August 30, 2001

San Francisco Bicycle Coalition

My old website will be expiring soon. So I'm cutting and pasting some of the old posts from there and tossing them in here.

Rob was recently interviewed by the San Francisco Bicycle Coalition.
(see their version here)
Why did you join the SFBC? I felt like there were plenty of voices advocating the agenda of car drivers, but not much representation for bicyclists. The SFBC represents a clearminded, level-headed voice with actual suggestions for change. I think the SFBC has been careful not to overly indict car drivers, but instead to focus on helping bicyclists.
Also, bicycling is an important part of my life--the bicycle is not only an excellent means of transportation, but also a pragmatic application of my faith in Christ.

Tell me more about the connection between your faith and bicycling. In 1978, I experienced some profound changes in my life. I was becoming more aware of the degree to which we humans had damaged the lakes, rivers, oceans, land and air of this planet. I realized as I looked around me that everyone -- myself included -- was somewhat selfish and irresponsible int he stewardship of the resources that we have here on Earth.
That same year, I commenced a two-year long process of reading the Scriptures. The teachings, lifestyle, and claims of Jesus Christ impacted me profoundly. I came to believe that the lifestyle that Jesus called people to live was much more environmentally conscious than that which I saw around me in mainstream America.

Is that when you started using a bicycle for transportation? No, the shift was more gradual. At that point, I owned a small economy car. I was living in cities such as Houston, San Antonio, and Colorado Springs, and the idea of using a bicycle for transportation had never dawned on me; I didn't know anyone who used a bike for transportation, only recreation.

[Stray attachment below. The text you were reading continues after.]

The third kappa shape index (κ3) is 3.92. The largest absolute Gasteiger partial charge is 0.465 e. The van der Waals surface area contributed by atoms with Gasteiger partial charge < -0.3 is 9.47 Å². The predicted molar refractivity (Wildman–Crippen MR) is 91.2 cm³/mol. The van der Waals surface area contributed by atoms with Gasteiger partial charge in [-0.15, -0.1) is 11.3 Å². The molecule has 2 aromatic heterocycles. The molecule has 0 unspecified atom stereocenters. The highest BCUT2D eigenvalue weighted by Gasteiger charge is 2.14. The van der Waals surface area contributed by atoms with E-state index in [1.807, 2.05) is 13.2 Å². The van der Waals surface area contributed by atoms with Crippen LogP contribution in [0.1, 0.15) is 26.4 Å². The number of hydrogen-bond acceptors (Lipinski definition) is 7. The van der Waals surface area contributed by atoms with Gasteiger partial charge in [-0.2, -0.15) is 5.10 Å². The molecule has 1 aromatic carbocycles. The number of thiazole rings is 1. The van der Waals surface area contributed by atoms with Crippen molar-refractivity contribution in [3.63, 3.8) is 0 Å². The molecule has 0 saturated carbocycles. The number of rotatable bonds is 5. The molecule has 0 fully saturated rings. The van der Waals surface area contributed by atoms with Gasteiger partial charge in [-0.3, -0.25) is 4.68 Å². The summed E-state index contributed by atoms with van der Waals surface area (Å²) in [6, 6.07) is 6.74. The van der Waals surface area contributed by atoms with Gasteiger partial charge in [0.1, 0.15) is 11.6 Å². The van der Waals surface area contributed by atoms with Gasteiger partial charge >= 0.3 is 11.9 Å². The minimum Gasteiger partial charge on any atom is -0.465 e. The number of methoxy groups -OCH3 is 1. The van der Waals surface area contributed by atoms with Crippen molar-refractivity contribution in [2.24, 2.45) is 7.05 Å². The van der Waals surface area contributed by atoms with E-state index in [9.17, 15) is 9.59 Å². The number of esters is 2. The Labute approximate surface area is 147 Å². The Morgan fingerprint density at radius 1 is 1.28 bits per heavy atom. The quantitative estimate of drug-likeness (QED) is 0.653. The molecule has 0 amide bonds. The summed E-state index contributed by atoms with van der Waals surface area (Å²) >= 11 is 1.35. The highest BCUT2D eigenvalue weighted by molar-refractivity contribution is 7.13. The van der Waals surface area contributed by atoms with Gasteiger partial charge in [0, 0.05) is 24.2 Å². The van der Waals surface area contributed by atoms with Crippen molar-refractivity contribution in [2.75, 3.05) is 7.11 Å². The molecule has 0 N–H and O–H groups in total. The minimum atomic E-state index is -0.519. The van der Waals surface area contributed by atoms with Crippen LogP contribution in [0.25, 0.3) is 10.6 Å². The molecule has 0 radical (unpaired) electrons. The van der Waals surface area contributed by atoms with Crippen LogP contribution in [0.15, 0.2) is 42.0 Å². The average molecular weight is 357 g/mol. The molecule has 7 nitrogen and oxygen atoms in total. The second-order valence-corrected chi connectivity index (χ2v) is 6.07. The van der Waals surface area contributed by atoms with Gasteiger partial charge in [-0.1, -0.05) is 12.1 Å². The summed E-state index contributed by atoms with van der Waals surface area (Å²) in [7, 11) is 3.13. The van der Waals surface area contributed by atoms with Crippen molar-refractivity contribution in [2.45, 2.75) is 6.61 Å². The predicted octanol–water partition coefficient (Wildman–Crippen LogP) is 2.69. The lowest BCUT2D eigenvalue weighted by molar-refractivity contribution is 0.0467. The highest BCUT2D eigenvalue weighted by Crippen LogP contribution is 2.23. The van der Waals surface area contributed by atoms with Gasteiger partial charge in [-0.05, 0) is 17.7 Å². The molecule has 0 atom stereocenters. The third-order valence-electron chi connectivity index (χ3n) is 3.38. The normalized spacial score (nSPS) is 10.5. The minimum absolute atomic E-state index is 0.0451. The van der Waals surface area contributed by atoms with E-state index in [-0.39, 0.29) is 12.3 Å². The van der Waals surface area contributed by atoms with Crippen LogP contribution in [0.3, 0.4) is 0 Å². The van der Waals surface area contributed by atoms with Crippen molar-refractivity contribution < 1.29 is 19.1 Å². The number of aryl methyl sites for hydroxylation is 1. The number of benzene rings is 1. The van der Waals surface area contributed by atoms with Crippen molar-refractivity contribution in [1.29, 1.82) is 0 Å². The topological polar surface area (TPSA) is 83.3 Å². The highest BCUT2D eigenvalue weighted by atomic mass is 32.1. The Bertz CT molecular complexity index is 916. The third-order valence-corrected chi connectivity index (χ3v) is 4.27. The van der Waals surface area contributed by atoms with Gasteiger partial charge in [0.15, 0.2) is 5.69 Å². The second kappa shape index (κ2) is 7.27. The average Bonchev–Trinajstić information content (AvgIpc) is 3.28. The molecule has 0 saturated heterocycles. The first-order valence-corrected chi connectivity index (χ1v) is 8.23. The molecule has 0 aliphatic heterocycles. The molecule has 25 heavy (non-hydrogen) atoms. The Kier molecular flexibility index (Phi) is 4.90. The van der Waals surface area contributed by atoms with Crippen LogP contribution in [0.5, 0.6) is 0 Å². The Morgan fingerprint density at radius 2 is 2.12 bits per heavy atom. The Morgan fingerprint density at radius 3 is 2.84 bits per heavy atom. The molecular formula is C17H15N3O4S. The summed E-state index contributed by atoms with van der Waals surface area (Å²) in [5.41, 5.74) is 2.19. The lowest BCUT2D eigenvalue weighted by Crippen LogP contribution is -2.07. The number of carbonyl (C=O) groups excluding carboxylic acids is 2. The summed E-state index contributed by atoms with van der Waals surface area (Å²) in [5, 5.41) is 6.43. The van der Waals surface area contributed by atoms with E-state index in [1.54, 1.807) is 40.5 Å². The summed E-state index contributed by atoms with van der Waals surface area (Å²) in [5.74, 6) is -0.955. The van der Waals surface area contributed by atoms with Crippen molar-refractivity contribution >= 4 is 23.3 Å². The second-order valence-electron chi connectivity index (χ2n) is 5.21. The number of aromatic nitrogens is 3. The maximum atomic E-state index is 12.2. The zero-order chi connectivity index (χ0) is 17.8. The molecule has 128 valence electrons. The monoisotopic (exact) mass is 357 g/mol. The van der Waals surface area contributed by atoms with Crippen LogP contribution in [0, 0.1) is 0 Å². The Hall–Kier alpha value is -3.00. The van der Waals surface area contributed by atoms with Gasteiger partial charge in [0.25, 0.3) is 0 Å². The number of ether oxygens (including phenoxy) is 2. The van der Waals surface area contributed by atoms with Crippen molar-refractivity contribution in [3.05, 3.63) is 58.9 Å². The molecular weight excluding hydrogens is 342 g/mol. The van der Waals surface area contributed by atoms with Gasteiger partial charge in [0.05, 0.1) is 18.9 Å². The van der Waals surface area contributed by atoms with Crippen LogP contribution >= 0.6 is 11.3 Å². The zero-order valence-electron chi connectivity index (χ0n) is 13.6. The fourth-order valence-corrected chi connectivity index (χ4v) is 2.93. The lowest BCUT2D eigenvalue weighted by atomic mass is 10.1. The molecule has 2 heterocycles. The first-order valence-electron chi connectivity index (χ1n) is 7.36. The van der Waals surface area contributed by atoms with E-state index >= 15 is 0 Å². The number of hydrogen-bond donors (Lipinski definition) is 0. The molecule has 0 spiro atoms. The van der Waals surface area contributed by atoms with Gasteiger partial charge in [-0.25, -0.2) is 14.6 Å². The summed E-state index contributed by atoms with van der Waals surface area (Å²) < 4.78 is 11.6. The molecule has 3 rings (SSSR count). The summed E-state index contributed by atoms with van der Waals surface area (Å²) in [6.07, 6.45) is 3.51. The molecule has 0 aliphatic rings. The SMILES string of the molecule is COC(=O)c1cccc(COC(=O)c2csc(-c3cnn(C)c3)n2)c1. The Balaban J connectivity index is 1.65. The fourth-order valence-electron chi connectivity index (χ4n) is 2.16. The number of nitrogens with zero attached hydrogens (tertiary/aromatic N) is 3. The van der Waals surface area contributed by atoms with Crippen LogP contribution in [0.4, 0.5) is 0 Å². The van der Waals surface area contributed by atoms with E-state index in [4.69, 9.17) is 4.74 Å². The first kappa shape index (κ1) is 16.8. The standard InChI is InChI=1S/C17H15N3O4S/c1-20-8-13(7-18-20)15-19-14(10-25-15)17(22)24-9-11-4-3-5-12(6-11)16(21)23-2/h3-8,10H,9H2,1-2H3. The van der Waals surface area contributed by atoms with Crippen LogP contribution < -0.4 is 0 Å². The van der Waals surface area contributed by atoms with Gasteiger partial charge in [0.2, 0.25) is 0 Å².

In 1989, I moved to the Bay Area. I was shocked at the volume of cars and traffic. Within a year of moving out to California, I gave up my car and bought a motorcycle. That was a big step towards realizing that transportation did not have to equal car ownership.

So how did you make the transition from a motorcycle to a bicycle? Eventually I moved into the Mission District. I started noticing all the bicyclists riding to the shops, locking their bikes outside the cafes and bookstores. It hit me one day... these people were really using their bikes as their transportation vehicles! I purchased a bike and gradually began to use it for trips to cafes. As time went on, I realized that I could use my bicycle for virtually all of my transportation needs around the city, and even -- by BART or Caltrain -- to other parts of the Bay Area.

How has bicycling in San Francisco influenced your faith? I have come to solidly believe that bicycling enables me to practically live out several Scriptural teachings:
* Stewardship. Using the bicycle has been far more environmentally and economically sound than the car or motorcycle;
Loving my neighbor as myself. Bicycling reduces the pollution I put into the air that others must breathe, and dramatically reduced the risk I pose to others -- especially pedestrians and other bicyclists -- as compared to driving a car.
* Consideration for the poor. A bicycle is a much more affordable form of transportation than a car. By using our bikes for transportation -- and communicating such usage -- I think bicyclists can send a collective message to the government that the car doesn't have go be accepted as the default form of individual-controlled transportation. We need a transportation system that accommodates everyone, even those who can't legally afford to own and operate a car;
* Consideration of others. Using my bike is a way to stem the current of "consideration degradation" that cars seem to foster. It's amazing to me the degree to which cars and their drivers degrade others' quality of life -- car alarms going off in the middle of the night, car horns at six in the morning, cars parked so thick on the sidewalk that you have to push the baby stroller on the street, cars blocking wheelchair ramps and bike lanes.

Anything else you'd like to add? My real challenge is to encourage other Christians I know to consider bicycling as making a lot of sense in light of Christ's teachings. This has been slow going, but there have been some successes. One of the pastors at my church recently joined the SFBC. He put some good street tires and a NightRider light on his old mountain bike, and he now uses it for much of his transportation around town. Maybe a sermon that mentions bicycling isn't too far behind....